The Health Benefits of Mulberries

Mulberries are an important berry to include in our daily diets. They are high in minerals, vitamins and fiber. They are low in fat, sodium and cholesterol. While they help us lose weight and maintain a healthy weight, they are also beneficial in lowering blood pressure.

Mulberries contains Vitamin C and Riboflavin which boosts your immune system and increase the energy in your body as well as “maintaining healthy hair, skin, mucous membranes, and nails; slowing aging; boosting athletic performance; promoting healthy reproductive function” (nutrition-and-you). Eating mulberries at the onset of cold and flu symptoms help relieve the symptoms faster. You may even prevent yourself from getting sick if you include these berries in your daily diet.

Mulberries are a major source of Vitamin K. If you want to have and maintain healthy bones and teeth, eating this fruit is the way to go. By including these berries in your daily diet, you are lowering the risk of getting osteoporosis you age. Vitamin K is necessary if you want to have a healthy liver. This vitamin also plays a role in allowing the blood to clot normally.

The Health Benefits of Mulberries

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Mulberries are an excellent source of dietary fiber.  With almost two grams per four ounces, you are promoting excellent intestinal health when you include passion fruit in your daily diet.  If you suffer from constipation or want to prevent it, mulberries help keep you regular. The fiber from these berries also helps your bile ducts move the cholesterol out of your body more effectively. Not only that, this fruit is good for your digestion system by relieving symptoms of:




Irritable bowel syndrome symptoms





We need antioxidants to protect our bodies against free radicals.   “Free radicals is a term often used to describe damaged cells that can be problematic. They are “free” because they are missing a critical molecule, which sends them on a rampage to pair with another molecule” (WebMD). The damaged cells will attack the good ones and damage them as well. Mulberries provide a powerful antioxidant called resveratrol which does an excellent job or repairing damaged cells.

Mulberries are an excellent source of potassium and magnesium which are needed to keep our blood pressure numbers at a safe level. When we do not have enough of this in our daily diets, we run the risk of getting high blood pressure. When you keep your blood pressure lower you run a less risk of getting a heart attack or stroke. The American Heart Association states that food that contains potassium and magnesium play a key role in reducing blood pressure. With 194 milligrams of potassium and 9 milligrams of magnesium per four ounces of mulberries, where can we go wrong?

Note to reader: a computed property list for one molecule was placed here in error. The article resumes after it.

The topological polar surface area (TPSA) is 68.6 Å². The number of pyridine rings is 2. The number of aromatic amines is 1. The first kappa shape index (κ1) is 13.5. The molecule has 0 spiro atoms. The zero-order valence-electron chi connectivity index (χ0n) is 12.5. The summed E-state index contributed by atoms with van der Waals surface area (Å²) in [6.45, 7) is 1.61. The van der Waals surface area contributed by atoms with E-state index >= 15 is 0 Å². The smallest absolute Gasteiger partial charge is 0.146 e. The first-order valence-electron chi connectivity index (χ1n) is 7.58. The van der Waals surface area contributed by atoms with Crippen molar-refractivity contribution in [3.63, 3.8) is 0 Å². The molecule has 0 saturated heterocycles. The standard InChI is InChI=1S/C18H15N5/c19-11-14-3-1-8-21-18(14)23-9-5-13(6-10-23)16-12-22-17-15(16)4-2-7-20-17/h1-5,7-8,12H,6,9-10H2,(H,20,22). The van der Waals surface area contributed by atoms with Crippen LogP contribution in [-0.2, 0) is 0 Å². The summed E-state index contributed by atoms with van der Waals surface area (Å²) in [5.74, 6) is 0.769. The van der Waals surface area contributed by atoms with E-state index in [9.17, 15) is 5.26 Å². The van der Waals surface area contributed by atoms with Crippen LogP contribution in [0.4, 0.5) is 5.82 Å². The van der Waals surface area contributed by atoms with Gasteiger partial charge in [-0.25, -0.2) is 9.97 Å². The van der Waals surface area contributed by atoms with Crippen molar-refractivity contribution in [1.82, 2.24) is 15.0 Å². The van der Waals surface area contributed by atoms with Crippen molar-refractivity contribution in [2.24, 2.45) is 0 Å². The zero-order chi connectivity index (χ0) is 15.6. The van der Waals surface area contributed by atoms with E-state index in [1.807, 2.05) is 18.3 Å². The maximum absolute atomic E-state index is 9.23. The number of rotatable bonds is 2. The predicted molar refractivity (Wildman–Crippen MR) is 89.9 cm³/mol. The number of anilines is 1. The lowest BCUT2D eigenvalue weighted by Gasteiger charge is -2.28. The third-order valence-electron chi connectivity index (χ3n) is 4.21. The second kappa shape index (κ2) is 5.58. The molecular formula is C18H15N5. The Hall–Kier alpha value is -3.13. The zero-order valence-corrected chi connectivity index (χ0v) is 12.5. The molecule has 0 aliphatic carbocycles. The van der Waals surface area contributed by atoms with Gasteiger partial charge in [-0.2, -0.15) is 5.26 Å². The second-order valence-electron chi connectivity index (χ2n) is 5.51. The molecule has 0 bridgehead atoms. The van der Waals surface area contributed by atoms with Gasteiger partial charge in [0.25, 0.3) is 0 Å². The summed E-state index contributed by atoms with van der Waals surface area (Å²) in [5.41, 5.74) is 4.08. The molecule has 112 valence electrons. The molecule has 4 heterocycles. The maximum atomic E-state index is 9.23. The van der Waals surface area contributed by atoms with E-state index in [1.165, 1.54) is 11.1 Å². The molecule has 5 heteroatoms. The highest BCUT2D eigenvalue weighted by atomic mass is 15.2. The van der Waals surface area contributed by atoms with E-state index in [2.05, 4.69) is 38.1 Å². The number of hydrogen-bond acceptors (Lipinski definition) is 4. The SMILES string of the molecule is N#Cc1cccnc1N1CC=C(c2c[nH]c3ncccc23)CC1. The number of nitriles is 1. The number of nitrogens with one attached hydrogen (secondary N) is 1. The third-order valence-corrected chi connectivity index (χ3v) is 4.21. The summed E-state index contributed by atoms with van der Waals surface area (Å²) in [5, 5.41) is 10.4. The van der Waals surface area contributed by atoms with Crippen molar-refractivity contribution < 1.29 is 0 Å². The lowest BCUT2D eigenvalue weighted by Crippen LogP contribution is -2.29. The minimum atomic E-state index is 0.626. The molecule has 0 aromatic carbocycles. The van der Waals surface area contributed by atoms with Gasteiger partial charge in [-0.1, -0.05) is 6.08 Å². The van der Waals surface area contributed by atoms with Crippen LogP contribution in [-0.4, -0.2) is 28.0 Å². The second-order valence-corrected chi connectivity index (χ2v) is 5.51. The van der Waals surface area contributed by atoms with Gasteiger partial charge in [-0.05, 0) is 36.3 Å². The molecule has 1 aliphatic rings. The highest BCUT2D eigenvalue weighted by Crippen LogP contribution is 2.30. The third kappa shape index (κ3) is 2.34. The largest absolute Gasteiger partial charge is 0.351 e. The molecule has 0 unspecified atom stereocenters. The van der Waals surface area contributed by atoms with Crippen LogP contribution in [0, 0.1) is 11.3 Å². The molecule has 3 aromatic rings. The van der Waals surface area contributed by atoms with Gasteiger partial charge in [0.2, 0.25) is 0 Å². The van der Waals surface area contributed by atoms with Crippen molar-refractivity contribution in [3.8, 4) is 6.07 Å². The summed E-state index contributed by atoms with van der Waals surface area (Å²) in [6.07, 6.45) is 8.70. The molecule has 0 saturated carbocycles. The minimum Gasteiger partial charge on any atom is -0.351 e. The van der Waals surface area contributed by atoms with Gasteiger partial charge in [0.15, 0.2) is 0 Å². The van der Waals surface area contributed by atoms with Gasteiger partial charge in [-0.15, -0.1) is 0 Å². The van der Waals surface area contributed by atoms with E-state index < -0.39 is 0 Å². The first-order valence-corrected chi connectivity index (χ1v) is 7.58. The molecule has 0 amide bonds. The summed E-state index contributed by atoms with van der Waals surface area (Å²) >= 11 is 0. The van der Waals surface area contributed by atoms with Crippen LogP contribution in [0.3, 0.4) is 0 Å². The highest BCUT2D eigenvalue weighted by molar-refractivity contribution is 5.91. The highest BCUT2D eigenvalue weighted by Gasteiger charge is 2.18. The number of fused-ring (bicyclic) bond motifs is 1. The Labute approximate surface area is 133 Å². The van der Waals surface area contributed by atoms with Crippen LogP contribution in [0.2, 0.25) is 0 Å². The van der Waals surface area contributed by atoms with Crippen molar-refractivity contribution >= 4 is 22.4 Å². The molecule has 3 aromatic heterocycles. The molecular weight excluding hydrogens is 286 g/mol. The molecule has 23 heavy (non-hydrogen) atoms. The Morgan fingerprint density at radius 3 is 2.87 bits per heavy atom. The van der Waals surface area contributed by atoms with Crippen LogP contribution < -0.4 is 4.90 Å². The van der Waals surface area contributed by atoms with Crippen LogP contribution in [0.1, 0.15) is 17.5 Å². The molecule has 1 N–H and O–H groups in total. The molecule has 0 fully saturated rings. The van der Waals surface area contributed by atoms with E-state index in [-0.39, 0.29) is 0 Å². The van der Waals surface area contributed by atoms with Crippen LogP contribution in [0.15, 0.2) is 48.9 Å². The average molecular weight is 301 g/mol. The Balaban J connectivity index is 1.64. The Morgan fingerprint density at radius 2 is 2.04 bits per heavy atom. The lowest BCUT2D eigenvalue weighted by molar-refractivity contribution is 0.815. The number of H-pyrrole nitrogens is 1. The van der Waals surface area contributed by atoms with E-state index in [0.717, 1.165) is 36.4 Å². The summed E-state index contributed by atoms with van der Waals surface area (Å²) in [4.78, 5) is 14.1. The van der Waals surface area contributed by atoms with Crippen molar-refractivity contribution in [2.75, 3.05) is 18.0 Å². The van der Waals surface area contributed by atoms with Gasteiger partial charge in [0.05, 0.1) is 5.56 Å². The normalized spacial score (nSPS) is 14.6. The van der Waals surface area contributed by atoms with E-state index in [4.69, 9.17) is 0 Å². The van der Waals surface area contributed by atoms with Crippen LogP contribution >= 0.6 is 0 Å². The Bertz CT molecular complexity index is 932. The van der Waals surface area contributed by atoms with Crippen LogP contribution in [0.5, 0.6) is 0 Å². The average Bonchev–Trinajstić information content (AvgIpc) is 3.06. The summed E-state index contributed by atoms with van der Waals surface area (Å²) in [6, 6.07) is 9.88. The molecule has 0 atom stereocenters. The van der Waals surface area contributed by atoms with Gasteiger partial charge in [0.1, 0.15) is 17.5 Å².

Mulberries stimulate the production of the red blood cells in the body. An anemic person benefits from eating these berries because they are high in iron. Not only do these berries increase the number of red blood cells and make them stronger, they improve the circulation of blood and oxygen throughout the entire circulation system.

While you might find mulberries at your local grocery store or farmers market, it is easier to find them in the wild throughout the United States during the late spring and early summer months. The green leaves of the Mulberry Bush are oval-shaped with a ragged edge. The ripened fruit can be red, dark purple or even black. They have a sweet taste to them and you can eat them fresh or cooked. You can eat them by themselves or add them to pies and jellies. However, if you are planning to collect mulberries from the wild, always check with a qualified herbalist since poisonous berries can be confused with mulberries. Since mulberries have a short season, you can freeze or dry them for later use.



  1. Rex Trulove

    I’ve never lived anywhere that a person could get mulberries in a store and only lived in one place where there was a mulberry tree anywhere nearby. It produced maybe 2 cups of mulberries a year, though it was a sizable tree. Neither Oregon nor Montana are known for mulberries and they apparently don’t grow well here. Apparently, they also don’t sell well. 🙂

  2. Treathyl FOX

    Mulberries can do all that? That’s interesting. I have never bought mulberries at a grocery store. When I was a kid there was a mulberry bush and I ate my fill of mulberries for free. But I suppose I have derived the health benefits as I don’t suffer from many of the ailments you mention. 🙂

  3. Lois Ryan Post author

    When I live on Long Island we had a wild bush in the woods near us and each summer we picked them. I did look online and find different places including Amazon, where you can purchase them as dried, powders and juice. Puritan’s pride sells them as capsules.

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